Other Thoughts

I kind of hope the refresher on recent history is leading to something that brings the entire season together. We’re six weeks out from launch, so there’s still time to bring Beverly and the Consortium back into the mix. I know, I know. “Be gone, demon!”

Carter: “That’s it?”
Warren: “Well, what were you expecting the Spanish Inquisition?”
Carter: “No one expects the Spanish Inquisition.”
Tee hee!

Holly and Fargo playing D&D in bed was cute. “I’ll leave the game here … for later.” I definitely thought they were going to relieve their tension the more traditional way and got a chuckle out of the surprise.

Carter: “It’s weird though. That there’d be a trail of maize kernels.”
Allison: “Weirder than what? Dried cranberries?”

I loved seeing Aaron Douglas (Battlestar Galactica) as the Galaxy Camp leader! Chief! Plus, his character’s name was Darlton! A subtle geek reference? Likely.

Darlton (as the Possums banner goes up in flames): “Oh! Oh! The humanity! Aaaah!”

Darlton: “You were all fantastic! There is no second place. You just don’t get a … trophy.”

The kid playing young Parrish was great. He really effectively channeled Wil Wheaton’s egomaniacal jerk. “Despite the insufficient intellect of my teammates, I found a way to win!”

Holly’s revelation that Galaxy Camp (not the real Space Camp) was shut down due to safety violations was too funny.

Interesting that Zane grew up without a dad and Jo mostly grew up without a mom. It makes me curious to see the two of them become parents together. Or maybe just anticipating impending parenthood. Perhaps as the series draws to a close?

Carter: “There’s a fake brick. I keep a hide-a-key in there in case I lock myself in.”
Henry: “Yeah, well. That was smart.”
Carter: “For the record, I only used the hide-a-key once, though.”
Henry: “Whatever you say, Jack.”

Allison: “The man holds the key to our future, we just fried a bunch of neurons in his brain, and you want to go out for pizza?”
Carter: “No! I want to go for Chinese.”

Jo was right: Carter wanting to be the one to let her know she didn’t make the Astraeus Team was incredibly sweet. Another nice little moment for those two.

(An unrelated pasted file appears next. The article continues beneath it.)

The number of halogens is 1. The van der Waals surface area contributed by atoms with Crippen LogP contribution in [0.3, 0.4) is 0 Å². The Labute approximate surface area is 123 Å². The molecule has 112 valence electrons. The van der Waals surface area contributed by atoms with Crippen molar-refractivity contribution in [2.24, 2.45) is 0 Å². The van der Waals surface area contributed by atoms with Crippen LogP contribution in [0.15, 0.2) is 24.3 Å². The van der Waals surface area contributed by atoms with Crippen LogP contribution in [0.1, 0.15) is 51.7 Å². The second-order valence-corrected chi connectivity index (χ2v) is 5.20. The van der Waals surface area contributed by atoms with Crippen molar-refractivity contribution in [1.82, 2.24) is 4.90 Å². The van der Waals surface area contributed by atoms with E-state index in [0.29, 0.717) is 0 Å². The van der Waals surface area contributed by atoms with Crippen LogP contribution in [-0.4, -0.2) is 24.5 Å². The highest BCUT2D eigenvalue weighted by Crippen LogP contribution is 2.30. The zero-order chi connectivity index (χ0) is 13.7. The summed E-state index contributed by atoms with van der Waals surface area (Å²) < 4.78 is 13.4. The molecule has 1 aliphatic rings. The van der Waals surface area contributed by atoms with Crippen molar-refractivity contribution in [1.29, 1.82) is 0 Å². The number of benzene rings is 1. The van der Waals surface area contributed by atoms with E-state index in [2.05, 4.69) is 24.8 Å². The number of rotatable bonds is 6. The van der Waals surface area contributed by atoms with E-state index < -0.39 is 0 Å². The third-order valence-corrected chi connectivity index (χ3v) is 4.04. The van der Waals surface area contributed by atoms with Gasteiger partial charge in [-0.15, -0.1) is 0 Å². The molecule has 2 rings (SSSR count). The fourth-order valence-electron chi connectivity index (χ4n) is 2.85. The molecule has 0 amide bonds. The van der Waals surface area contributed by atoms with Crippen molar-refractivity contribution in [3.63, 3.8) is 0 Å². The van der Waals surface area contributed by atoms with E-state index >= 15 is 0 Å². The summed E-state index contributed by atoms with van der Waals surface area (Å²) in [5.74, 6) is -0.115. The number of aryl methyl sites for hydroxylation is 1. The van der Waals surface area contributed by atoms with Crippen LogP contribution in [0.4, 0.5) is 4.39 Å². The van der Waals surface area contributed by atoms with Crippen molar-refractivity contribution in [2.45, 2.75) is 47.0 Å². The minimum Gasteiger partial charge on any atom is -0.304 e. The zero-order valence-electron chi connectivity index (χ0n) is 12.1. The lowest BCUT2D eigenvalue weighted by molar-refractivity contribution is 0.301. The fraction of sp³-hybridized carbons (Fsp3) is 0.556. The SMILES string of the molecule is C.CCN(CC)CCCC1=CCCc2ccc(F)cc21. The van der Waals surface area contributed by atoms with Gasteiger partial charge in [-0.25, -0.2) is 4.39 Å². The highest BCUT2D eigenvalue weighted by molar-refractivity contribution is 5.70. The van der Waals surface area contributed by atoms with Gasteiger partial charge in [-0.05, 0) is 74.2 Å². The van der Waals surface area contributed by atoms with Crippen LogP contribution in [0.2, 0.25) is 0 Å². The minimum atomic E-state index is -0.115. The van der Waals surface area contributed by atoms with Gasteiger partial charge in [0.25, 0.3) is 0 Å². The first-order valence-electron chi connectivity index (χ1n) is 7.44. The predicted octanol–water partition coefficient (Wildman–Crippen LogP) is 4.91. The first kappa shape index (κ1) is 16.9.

I’m so happy for Holly and Fargo! Their happy dance at Café Diem made me grin from ear to ear.

Did Grace make the team? And are we done with Parrish now, or will he be angling to make it in as an alternate?

Final Analysis: A very fun episode that, much to my delight, wasn’t a clip show!

Jess Lynde is a highly engaged television viewer. Probably a bit too engaged.


  1. Another fun episode and I thought it was all good character stuff, as you said. I was glad, too, that they resolved the artificial "let's keep Carter and Allison apart" thingy. But with all the mind reading, I kept expecting *someone* to give something away about the timeline reset, and was a bit disappointed that it didn't happen. It just felt like it had to go in that direction.

  2. Eureka has been so much fun this season I am really sad that this is the last. It is one show that I can just watch and go with the fun and craziness and not get all wrapped up in "what did that mean?". I will miss these characters.

    Wallace Shawn had me in stitches - the hug and Carter's response were hilarious.

    I suppose the Beverly plot has to come back and be wrapped up somehow, but I am not missing it.

    Isn't "Darlton" what LOST fans were calling Carlton/Damon? Is that the geek reference? Or just coincidence?

  3. @ Sooze :

    This is not the last season.
    We still have season 5 to look forward to, and it will probably be broadcast over 2 years.

  4. Daniel: YAY! Obviously I heard wrong. You made my day.

  5. The most dis-jointing bit was having Fargo's nemesis at Galaxy Camp be Wil Wheaton's character... the guy who plays Fargo was born in 81 and Wil and I were born in 72... so in 1990 Parrish would have been at college (since we graduated from HS that year I assume he'd have already been in college), not about 10 years old. Why'd they feel the need to basically steal about 9 years off Parrish's lifespan?

  6. Well, they made him younger, right? Most actors love that kind of thing! Plus, given that 20-somethings are constantly being cast as high schoolers, it seems perfectly in keeping with standard television practices for them to steal those years away from Wil! :)

    I don't remember the specific details, but it's also possible that Fargo was advanced for his age, and therefore a bit younger Parrish. So maybe they only stole 4 to 6 years away!